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Cold weather won't stop his flight

PEORIA, Ill. -- It's early in the morning and the sun is shining. That doesn't matter to  the resilient crew chief standing outside on the tarmac and visually inspecting a C-130 Hercules. He will tell you the sunshine doesn't really help when it's five degrees Fahrenheit and a stiff wind is blowing. Weather is just a factor, and not a deterrent on this day to his mission to support the preparation for flight.

Master Sgt. Thomas Drummond,182nd Airlift Wing, is the crew chief on this cold morning. Drummond explains everything he does during a pre-flight inspection and he doesn't complain about the weather. He's focused on his job.
 
"The crew chief is in charge of the plane when it is not flying; when it is on the ground, it belong to us" Drummond said. "We claim the plane as ours.  It's our baby. We're in charge of inspections, all the paperwork.  We do all the general maintenance." 

Master Sgt. Thomas Drummond pulls chocks in near zero temperatures prior to an aircraft launch on the morning of March 6, 2015. Drummond is a C-130H3 Hercules crew chief in the 182nd Airlift Wing, Peoria, Ill. (Air National Guard photo by Tech. Sgt. Todd Pendleton)(Released) Master Sgt. Thomas Drummond pulls chocks in near zero temperatures prior to an aircraft launch on the morning of March 6, 2015. Drummond is a C-130H3 Hercules crew chief in the 182nd Airlift Wing, Peoria, Ill. (Air National Guard photo by Tech. Sgt. Todd Pendleton)(Released) With a mobile heater running to keep aircraft engines warm, Master Sgt. Thomas Drummond wraps up a communication cord at the conclusion of his pre-flight external inspection on the morning of March 6, 2015. Drummond is a C-130H3 Hercules crew chief in the 182nd Airlift Wing, Peoria, Ill. (Air National Guard photo by Tech. Sgt. Todd Pendleton)(Released)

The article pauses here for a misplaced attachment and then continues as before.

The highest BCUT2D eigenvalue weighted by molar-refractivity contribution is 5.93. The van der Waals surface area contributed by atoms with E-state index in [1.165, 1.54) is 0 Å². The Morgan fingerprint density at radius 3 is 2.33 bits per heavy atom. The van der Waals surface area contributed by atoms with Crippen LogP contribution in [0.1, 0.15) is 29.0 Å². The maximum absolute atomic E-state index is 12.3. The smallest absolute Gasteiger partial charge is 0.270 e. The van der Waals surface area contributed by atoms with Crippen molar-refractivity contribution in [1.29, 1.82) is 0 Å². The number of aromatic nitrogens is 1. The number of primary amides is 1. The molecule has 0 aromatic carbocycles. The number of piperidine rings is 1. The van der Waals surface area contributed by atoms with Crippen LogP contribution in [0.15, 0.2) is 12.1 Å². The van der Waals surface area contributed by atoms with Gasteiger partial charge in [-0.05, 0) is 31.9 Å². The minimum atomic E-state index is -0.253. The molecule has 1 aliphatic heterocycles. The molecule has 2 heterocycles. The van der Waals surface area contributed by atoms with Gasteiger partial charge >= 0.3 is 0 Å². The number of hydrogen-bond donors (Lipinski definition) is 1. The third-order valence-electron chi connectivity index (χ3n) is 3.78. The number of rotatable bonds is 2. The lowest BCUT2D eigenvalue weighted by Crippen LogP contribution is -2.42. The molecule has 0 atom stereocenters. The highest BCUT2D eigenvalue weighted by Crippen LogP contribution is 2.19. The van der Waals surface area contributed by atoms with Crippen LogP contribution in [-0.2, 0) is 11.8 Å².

Drummond's role as a crew chief differs slightly from other crew chiefs in the Air Force, as he is a traditional guardsman with the 182nd Airlift Wing in Peoria, Ill. He isn't assigned a dedicated aircraft as active guard and reserve (AGR) and full-time technicians are. Instead, he responds to any available aircraft that needs the attention of a crew chief in order to launch a mission.  

Growing up on a farm near Cordova, Ill., Drummond compares farming to what he does in the Air National Guard. Operating and performing maintenance on farm tractors, paved the way for being to being a 'jack of all trades' requirements of crew chiefs  in the realm of aircraft maintenance, stated Drummond.

"We're constantly updating the aircraft to keep it relevant with technology, and there's always maintenance that needs be done", Drummond said. "You're always behind the eight-ball.  There's always something to do." 

Rest assured, whether it is cold or not, Drummond is ready and willing to do what is necessary to keep 182nd Airlift Wing C-130s flying.



Photos and story by Tech. Sgt. Todd Pendleton. Video by Tech. Sgt. Rudolph Deiss III.